Hereinafter, a method for manufacturing a monolithic ink-jet printhead according to the present invention will be described.

FIGS. 10 through 19 illustrate cross-sectional views of stages in a manufacturing process of a printhead having the ink ejecting unit according to the first embodiment of the present invention, as shown in FIG. 4. Referring to FIG. 10, a silicon wafer having a crystal orientation of [100] and a thickness of about 500 μm is used as the substrate 110. A silicon wafer is selected because silicon wafers are widely used in manufacturing semiconductor devices and may be used without change, thereby facilitating mass-production. When the silicon substrate 110 is put in an oxidation furnace and wet or dry oxidized, the top and bottom surfaces of the substrate 110 are oxidized, thereby silicon oxide layers 120 and 122 each having a thickness of about 480 Å are formed.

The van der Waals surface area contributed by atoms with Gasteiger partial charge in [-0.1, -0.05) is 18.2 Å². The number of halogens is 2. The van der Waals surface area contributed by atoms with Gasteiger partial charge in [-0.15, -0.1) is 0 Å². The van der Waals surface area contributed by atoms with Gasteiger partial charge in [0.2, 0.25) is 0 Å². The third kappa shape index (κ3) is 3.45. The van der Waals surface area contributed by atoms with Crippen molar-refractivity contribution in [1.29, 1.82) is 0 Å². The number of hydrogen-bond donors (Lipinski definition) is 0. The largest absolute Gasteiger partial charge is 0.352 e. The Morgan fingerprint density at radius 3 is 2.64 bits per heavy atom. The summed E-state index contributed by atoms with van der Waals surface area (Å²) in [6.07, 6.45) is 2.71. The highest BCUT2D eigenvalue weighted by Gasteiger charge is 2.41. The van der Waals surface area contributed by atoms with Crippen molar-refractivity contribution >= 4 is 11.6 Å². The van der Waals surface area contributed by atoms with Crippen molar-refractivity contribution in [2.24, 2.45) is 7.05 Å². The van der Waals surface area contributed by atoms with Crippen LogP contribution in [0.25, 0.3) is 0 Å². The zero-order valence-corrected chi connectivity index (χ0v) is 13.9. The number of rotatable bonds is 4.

Only a representative portion of the silicon wafer is shown in FIG. 10, and a printhead according to the present invention is manufactured of several tens through hundreds of chips from one wafer. In addition, the silicon oxide layers 120 and 122 are formed on both top and bottom surfaces of the substrate 110. Two silicon oxide layers 120 and 122 are formed because a batch-type oxidation furnace, in which the bottom surface of the silicon wafer is also exposed to an oxidation atmosphere, is used. However, in a case that a single wafer type oxidation furnace, in which only the top surface of the silicon wafer is exposed to an oxidation atmosphere, is used, the silicon oxide layer 122 is not formed on the bottom surface of the silicon wafer. The case when a predetermined material layer is formed only on one surface of the silicon wafer is sufficiently similar to the case when a material layer is formed on both top and bottom surfaces of the silicon wafer, as presented in FIGS. 11 through FIGS. 19. Hereinafter, only for explanatory reasons, further material layers (e.g., a silicon nitride layer, a polysilicon layer, and a TEOS oxide layer, which are described later) are described as only having been formed only on a top surface of the substrate 110. In connection with the explanation of the manufacturing process of the printhead silicon oxide layer 120 will be referred to as a first silicon oxide layer 120 to distinguish from subsequently formed silicon oxide layers.